There has been no legal grounds for Iran’s referral to the UN Security Council.  There has never been any evidence of a nuclear weaponisation program in Iran and Iran has fully cooperated with the IAEA within the framework of the NPT guidelines.

The two votes in 2005 and 2006 in the Governors’ Board of the IAEA to report Iran’s nuclear file to the U.N. Security Council (UNSC) were coerced and politicized moves that were, as explained by a leading international lawyer, legally untenable [1]. David Mulford, the US Ambassador to India, warned the Government of India in January 2006 that there would be no US-India nuclear deal if India did not vote against Iran at the IAEA.  On 15 February 2007, Stephen Rademaker, the former US Assistant Secretary for International Security and Non-Proliferation, admitted publicly that the US coerced India to vote against Iran.  [2] [3].

Clearly therefore, reporting Iran to the UN Security Council,  carried out under US coercion,  and any subsequent resolutions,  lack legitimacy.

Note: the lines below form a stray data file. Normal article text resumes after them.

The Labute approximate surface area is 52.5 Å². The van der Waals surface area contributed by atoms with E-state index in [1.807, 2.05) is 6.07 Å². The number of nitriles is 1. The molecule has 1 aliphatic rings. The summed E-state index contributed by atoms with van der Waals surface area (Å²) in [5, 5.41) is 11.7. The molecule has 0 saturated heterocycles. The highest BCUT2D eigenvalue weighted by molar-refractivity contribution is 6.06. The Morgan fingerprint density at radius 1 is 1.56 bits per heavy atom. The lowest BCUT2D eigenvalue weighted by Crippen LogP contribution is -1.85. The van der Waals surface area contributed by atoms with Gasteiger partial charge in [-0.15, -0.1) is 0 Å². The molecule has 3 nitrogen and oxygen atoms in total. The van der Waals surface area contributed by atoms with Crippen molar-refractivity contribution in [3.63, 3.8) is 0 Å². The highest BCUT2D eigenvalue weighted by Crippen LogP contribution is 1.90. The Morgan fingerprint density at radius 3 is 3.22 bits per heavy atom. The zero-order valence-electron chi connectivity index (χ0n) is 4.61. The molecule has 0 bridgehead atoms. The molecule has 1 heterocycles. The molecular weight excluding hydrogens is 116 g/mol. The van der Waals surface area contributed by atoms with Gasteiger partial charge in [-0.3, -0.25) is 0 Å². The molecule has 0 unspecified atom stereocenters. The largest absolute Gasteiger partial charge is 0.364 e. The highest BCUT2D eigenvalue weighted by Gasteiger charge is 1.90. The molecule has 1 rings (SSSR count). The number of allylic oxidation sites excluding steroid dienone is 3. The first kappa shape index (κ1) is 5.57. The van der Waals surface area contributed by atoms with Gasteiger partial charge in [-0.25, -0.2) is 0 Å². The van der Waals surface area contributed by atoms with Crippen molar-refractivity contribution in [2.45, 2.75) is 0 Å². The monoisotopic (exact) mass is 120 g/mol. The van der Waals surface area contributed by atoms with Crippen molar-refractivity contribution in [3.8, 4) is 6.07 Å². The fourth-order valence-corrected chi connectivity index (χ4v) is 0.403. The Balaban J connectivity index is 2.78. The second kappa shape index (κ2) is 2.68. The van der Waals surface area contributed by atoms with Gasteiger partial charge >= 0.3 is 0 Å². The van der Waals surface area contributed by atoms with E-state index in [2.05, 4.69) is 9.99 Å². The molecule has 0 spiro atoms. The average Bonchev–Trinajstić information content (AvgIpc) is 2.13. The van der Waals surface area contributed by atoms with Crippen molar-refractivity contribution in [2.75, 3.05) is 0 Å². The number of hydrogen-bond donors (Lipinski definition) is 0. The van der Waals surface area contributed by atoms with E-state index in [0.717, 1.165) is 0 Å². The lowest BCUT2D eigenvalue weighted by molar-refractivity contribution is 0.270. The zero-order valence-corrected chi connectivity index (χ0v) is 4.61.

The process that led to the UNSC’s involvement was also flawed because, under Western pressure, the IAEA’s expectations of Iran exceeded NPT’s Safeguards requirements.  As stated earlier, Iran in December 2003, voluntarily suspended uranium enrichment and voluntarily implemented the “Additional Protocol”, whilst in negotiation with EU3, as a confidence building measure.  One of the main issues of concern for Iran was security guarantees from the US and its allies against aggression.